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Surprising to Knowlton was how down in the dumps he became in the aftermath of his good deed. “It took me a good two or three days to get over some depression. You think you wouldn’t be depressed, but I kept playing everything over again in my mind, and it was working me down and down to a point that I couldn’t even talk about it. But, finally, it’s starting to feel a little better. At least I saved someone’s life, and I should feel good about it. It took a few days for that to sink in. And I just hope that what the lady went through was just a cry for help that she’s over now.”

Knowlton has conflicting thoughts about nobody stopping to help as he talked to the woman on the bridge, whose name has not been released. “When she wasn’t looking, I signaled people driving by to help, and I’m sure lots of people called the police,” he tells me, “but it is surprising that nobody got out to help. I mean, why was there this big-ass bottle of wine sitting on the hood of her car and she was swigging at it like she wanted to get trashed?

“I think only a small percentage of people will get involved in something like that. If the lady had panicked and jumped when I was first walking up to her, that would have changed my life forever. And maybe other people driving by were afraid of the same thing. After a few days had passed, I talked to a number of my friends who said they’d have been reluctant to get involved, too. So I’ve eased up on my judgment of the way most people react.”

How high are the odds that ordinary citizens will ever witness someone try to jump from the Coronado Bay Bridge — or any other suicide attempt? As of May 1, 2008, according to a Voice of San Diego article from the same date, there had been 233 suicides from the bridge. Ashley Hatton posted a comment to the article, asking people to contact her “if you have witnessed a stranger’s suicide and are willing to share your experience.” Hatton is a candidate for the doctorate of psychology at the California School of Professional Psychology. I reached her by phone in Massachusetts.

“I put a similar request for information on Craigslist,” she told me, “and I got about 30 people to respond with their stories.” (Hatton is incorporating the anecdotes into her dissertation, which in large part is an effort to shine light on what people experience who witness suicides.) “So that tells me that witnessing suicides might happen more often than we think,” she said.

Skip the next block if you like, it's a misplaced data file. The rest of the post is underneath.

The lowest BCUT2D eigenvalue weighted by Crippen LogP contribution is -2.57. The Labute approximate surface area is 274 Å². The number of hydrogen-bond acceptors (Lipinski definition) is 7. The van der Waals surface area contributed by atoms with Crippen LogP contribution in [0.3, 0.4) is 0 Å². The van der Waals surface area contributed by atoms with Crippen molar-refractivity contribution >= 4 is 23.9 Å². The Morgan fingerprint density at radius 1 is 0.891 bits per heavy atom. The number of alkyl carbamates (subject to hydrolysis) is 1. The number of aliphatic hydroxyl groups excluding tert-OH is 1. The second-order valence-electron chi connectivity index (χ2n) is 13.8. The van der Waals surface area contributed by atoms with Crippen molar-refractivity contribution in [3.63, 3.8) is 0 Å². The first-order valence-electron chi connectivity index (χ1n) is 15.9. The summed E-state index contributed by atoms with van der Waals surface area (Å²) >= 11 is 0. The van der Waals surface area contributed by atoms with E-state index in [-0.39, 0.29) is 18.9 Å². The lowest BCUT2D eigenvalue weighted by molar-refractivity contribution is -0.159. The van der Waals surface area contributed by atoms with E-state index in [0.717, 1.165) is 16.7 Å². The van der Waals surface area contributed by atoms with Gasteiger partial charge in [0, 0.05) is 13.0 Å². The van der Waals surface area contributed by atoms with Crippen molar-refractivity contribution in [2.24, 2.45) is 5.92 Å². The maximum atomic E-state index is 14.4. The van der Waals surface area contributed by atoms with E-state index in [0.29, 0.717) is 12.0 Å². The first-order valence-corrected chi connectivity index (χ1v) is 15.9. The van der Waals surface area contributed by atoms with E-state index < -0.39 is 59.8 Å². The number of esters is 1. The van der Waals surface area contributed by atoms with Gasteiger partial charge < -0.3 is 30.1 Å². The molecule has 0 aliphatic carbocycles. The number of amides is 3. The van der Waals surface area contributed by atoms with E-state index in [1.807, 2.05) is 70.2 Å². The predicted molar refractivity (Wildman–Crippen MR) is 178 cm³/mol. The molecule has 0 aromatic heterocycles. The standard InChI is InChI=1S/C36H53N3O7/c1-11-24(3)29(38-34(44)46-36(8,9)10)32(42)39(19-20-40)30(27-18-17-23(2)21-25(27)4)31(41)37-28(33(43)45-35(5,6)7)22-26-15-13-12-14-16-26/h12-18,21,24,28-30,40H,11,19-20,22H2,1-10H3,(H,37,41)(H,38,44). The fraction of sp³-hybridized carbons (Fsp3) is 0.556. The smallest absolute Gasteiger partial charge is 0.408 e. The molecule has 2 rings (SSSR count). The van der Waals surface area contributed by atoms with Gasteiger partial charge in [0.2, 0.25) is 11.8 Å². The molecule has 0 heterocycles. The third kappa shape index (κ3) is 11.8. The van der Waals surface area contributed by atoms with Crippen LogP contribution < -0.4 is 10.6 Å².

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Comments

etacm June 1, 2011 @ 7:01 p.m.

Sadly, I think there are a lot of reasons others didn't stop that day. I happen to know two people who got into trouble with the police for stopping to pick up a confused military man who had tried to walk across the bridge, only to realize that the shoulder disappears only a few hundred feet onto the bridge. People are constantly told not to put themselves in danger, especially when alcohol and suicide is involved. Everyone I have ever heard talk about these situations asks that onlookers contact authorities, and do not get themselves involved. This man was certainly brave, and heroic, but it cannot be expected for others to go against what they are taught in this situation.

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FatCatSegat June 1, 2011 @ 7:19 p.m.

Doing the right thing is simply the quite obviously unique ability to shine as a human being under dire circumstances. Mr Knowlton is a brilliant example of not wasting any time on nonsense. He acted! Damn the torpedoes! He did the right thing and deserves to be recognized.

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clearsynergy June 1, 2011 @ 9:47 p.m.

I just read a magazine article (sorry I don't have the reference) that if you encounter someone attempting suicide, the best thing is to ask them to help you with something YOU need. The claim of the article is that almost everyone who is trying to commit suicide will respond to another person's need, and that will distract them from their own intention to depart. I thought that was a pretty interesting idea.

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r1man June 3, 2011 @ 8:34 a.m.

This artical reminds me of a story my father once told me. My Dad used to ride his motorcycle to work at North Island. On one such trip over the bridge to get work the traffic was backed up so he made his way though on the motorcycle. One of the bueatys of motorcycles. Then at some point he came upon a car parked on the side. Dad said he saw someone "hanging" over the side. All he cuold see was the mans hands and eyes. They made eye contact and the man let go. Dad stopped the bike and went to side of the bridge to look. Nothing. He couldn't see any signs of the man who he had just made eye contact with.

My father, a Vietnam vet, said it creeped him out pretty bad. Dad said it was wierd knowing he was the last person the poor guy saw before ending his life.

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Geraldwb777 June 5, 2011 @ 9:17 p.m.

Bryan Knowlton is a Hero, in the truest sense of the word. The same thing happen to me on a morning in July 1996, with a couple who wanting to jump of the bridge as I drove to work on North Island. What surprised me was that as I was talking with the couple, there were people driving by shouting "Jump" I was able to talk the woman down, but, like Mr. Knowlton, I had to fight with the man once I was able to grab him and pull him down to the ground. I often wonder what happen to that couple. I salute Mr. Knowlton.

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Submariner June 15, 2011 @ 12:17 a.m.

For the record, there's no such thing as the "Coronado Bay Bridge," just as there's no Coronado Bay. It's the San Diego-Coronado Bridge, stretching over San Diego Bay to link the two cities in its name. Just sayin' ...

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